We need to put into practice the guidelines of the Buddha and of Jesus. Part of “loving our enemy” requires the courage to sit at the same table with those we regard as an enemy and to listen. We first need to become willing to lift our enemy up in loving prayer, and after we become willing to do that, actually pray for them.
Practicing Silence and Listening
One of four personal spiritual vows I try to follow is this: In an age of divisive rhetoric, I vow to practice silence.
This vow demands that I be willing to listen even to those whose political views and religious beliefs frighten and anger me. It gives me time to remember to THINK before I speak. It also requires that I listen for the unexpressed feelings that even the person talking might not be aware of. This practice of silent listening often allows me to respond in a civil manner instead of reacting with sarcasm or caustic words. It also allows me to ask questions that can enhance my understanding of the other person’s concerns, questions that reflect a sincere desire to understand the person with whom I disagree. I often take deep breaths as I am listening to keep myself calm. The person with whom I disagree is more likely to risk vulnerability when I sit and listen without judgement, without interruption. If I find myself getting too upset, I excuse myself and leave.
I actually have a couple of friends who are conservatives. I often don’t agree with them, but I refuse to let our political differences drive a wedge between us. I practice my vow of silence with them often so that a bridge of love and understanding can be maintained. We are enriched when we take the risk of sitting on the front porch together and listening to each other’s political views. Our country has too many red zones and blue zones. What we need are purple zones where conservatives and progressives peacefully mingle and exchange ideas. To do so we will need to make our hearts willing to practice radical hospitality with the “other.”
If someone can push our buttons so that we react with hateful speech, then we have lost the battle of words. As a lesbian woman and a Unitarian Universalist Christian, I have been inspired by people in my community who continue to use civil speech in response to someone who is using the Bible to support arguments that our love for our same sexed spouse is a sin, and that we are going to hell. In the moments when I have encountered such people, I have to remind myself that this is the voice of fear. Not only do these people fear me, I suspect they fear anyone who is the “other.” Often when people have engaged in hateful speech toward me, I respond with silence and pray for them.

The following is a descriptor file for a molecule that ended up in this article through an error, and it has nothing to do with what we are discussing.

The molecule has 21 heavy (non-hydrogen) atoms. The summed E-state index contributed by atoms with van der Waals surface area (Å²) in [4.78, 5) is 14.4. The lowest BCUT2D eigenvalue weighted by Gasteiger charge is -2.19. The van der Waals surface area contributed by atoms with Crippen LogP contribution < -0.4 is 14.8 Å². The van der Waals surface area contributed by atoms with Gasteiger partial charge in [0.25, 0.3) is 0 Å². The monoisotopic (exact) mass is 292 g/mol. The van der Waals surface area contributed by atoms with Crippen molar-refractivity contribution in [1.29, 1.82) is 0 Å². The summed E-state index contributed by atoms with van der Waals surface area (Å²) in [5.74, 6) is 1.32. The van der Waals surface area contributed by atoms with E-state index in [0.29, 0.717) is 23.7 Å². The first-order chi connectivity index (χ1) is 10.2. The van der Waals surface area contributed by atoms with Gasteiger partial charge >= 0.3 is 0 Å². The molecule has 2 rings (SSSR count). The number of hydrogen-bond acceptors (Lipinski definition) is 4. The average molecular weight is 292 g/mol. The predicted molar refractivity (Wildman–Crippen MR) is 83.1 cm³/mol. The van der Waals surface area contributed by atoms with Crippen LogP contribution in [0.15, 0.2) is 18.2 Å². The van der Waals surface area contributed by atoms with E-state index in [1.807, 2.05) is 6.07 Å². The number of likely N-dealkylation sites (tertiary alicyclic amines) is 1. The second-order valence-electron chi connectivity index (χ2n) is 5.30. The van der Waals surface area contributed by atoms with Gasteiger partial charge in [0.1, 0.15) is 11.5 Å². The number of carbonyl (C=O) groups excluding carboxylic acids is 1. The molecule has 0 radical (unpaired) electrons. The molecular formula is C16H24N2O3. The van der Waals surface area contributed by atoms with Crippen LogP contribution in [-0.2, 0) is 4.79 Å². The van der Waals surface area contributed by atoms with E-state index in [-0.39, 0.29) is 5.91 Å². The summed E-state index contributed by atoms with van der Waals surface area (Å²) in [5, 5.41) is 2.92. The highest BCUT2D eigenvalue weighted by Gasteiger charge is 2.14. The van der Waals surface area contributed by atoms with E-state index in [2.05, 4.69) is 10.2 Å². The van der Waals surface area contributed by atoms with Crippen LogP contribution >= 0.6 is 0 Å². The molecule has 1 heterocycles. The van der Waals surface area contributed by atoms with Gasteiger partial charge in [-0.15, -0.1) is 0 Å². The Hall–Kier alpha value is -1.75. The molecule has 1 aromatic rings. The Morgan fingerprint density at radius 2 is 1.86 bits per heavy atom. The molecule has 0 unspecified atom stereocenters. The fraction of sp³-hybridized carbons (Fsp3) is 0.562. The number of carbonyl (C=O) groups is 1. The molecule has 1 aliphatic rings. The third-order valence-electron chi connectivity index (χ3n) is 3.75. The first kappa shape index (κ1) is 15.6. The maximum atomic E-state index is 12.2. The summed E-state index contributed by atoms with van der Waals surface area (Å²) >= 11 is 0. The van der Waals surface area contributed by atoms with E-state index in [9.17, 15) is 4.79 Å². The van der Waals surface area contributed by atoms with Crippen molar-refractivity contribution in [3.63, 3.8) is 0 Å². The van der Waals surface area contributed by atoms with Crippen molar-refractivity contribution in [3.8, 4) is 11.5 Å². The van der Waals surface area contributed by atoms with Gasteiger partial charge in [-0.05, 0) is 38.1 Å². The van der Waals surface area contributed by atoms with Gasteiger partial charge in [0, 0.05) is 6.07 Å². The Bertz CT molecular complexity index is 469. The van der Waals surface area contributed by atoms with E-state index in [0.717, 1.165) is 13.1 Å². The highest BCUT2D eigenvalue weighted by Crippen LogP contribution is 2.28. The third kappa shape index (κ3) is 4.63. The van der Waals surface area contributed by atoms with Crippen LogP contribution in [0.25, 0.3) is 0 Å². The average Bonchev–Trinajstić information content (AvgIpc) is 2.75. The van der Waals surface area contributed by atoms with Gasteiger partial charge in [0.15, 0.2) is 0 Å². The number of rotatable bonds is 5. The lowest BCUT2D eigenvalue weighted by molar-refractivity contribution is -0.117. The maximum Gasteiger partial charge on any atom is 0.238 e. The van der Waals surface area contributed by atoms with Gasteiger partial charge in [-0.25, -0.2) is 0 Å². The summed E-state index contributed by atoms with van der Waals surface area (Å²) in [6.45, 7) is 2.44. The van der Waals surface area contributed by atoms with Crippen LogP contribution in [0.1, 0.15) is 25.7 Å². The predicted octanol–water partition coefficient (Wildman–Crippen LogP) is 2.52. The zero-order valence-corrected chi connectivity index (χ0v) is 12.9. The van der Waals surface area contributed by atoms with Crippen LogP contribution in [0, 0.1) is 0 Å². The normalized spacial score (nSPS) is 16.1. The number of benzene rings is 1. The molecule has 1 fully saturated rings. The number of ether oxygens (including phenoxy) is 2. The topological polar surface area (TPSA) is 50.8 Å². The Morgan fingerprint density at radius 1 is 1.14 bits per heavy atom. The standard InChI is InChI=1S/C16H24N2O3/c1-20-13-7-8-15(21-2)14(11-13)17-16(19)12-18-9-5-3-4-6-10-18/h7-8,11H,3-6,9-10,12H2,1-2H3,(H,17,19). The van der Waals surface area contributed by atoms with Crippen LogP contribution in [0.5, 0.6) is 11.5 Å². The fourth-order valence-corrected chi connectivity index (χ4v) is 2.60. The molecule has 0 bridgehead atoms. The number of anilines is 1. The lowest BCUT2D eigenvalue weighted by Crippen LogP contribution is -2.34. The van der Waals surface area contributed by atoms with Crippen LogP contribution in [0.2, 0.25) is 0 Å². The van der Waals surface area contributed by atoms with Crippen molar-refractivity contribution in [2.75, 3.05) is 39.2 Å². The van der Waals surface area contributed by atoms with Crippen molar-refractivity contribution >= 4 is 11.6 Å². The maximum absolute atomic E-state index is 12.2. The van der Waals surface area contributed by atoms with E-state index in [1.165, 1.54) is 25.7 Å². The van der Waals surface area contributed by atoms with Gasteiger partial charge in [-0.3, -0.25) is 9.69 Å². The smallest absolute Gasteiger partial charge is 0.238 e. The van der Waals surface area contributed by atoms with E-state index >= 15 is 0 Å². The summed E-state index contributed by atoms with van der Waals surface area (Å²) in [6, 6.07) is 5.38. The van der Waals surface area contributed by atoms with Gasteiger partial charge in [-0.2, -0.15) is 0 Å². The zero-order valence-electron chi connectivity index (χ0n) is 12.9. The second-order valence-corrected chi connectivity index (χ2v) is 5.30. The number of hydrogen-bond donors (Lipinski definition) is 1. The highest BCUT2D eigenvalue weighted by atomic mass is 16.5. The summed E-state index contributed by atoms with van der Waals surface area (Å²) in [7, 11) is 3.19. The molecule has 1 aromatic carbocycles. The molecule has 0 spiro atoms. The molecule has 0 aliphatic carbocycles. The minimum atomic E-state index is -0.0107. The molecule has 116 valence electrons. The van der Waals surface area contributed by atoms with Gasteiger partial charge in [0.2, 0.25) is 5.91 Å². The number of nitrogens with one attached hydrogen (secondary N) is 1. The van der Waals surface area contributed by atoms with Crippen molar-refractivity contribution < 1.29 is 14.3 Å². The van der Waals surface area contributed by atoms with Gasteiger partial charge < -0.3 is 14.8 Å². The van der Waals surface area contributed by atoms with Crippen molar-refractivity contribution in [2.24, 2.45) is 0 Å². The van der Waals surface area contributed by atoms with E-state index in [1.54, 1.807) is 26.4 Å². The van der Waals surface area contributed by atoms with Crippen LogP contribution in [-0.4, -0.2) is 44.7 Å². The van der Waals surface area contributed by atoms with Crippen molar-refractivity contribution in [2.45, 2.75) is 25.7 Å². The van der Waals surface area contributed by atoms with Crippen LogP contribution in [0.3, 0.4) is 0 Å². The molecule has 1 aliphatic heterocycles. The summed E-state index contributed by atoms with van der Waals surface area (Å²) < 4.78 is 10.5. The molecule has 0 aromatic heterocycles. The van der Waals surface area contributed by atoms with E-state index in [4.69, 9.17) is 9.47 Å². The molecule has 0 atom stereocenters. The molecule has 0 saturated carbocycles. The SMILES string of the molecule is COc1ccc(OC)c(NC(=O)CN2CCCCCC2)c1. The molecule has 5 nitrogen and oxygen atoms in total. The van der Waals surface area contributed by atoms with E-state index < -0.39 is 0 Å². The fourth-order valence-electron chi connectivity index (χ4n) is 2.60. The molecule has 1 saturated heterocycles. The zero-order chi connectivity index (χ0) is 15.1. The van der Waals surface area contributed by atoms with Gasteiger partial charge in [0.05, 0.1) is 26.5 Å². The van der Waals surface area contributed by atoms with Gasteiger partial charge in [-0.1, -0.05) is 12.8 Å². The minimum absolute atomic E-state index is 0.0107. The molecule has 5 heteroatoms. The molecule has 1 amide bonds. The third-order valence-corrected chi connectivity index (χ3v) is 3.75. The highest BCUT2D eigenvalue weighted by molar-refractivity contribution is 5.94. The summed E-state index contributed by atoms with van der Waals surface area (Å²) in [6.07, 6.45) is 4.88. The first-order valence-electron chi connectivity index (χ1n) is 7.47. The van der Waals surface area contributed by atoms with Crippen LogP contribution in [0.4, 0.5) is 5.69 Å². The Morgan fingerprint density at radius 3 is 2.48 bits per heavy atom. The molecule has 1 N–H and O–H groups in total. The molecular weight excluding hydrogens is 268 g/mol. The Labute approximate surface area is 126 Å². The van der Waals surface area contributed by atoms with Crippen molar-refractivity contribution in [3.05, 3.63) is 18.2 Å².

Social media sites are also places where people are free with their speech. Such sites provide another forum where the polarization of our country emerges. Each one of us can commit to practicing right speech on Facebook, Twitter, and other social media sites. We can help de-escalate the caustic polarization by posting inspiring stories or music, and even, dare I say, prayers. People are starving for good news, for love, and for affirmation. We can be the bearers of love and affirmation, the modern day “Messiahs’ who bring the good news to people who are desperate and afraid.
Each one of us can begin to cool the heated debate and polarization in this country. We can begin by a rigorous moral inventory of our own bigotry, biases, and fear so that we can first heal ourselves. We can practice right speech by using the guidelines of the Buddha mentioned earlier (Is our speech truthful? Necessary? Kind?), even with those who use hateful, caustic speech. We can post the “good news” on social media with inspiring music, stories, and prayers. We can develop the courage and the willingness to listen to those with whom we disagree. We can be the ones who are the bridge that creates understanding between conservatives and progressives. All we have to do is begin using right speech, right here, right now.
Robin Riebsomer is a member of Sacred Path UU church and serves on the worship team. A 1981 Butler University graduate with an MA in Personality Theory and Religion, Robin has been working in substance use since 1992, most recently with the Indiana State Nurses Assistance Program. She began writing music in 1967 and published her popular composition “The Small Difference” in the year 2000.
© 2016 by Robin Riebsomer and Christian Feminism Today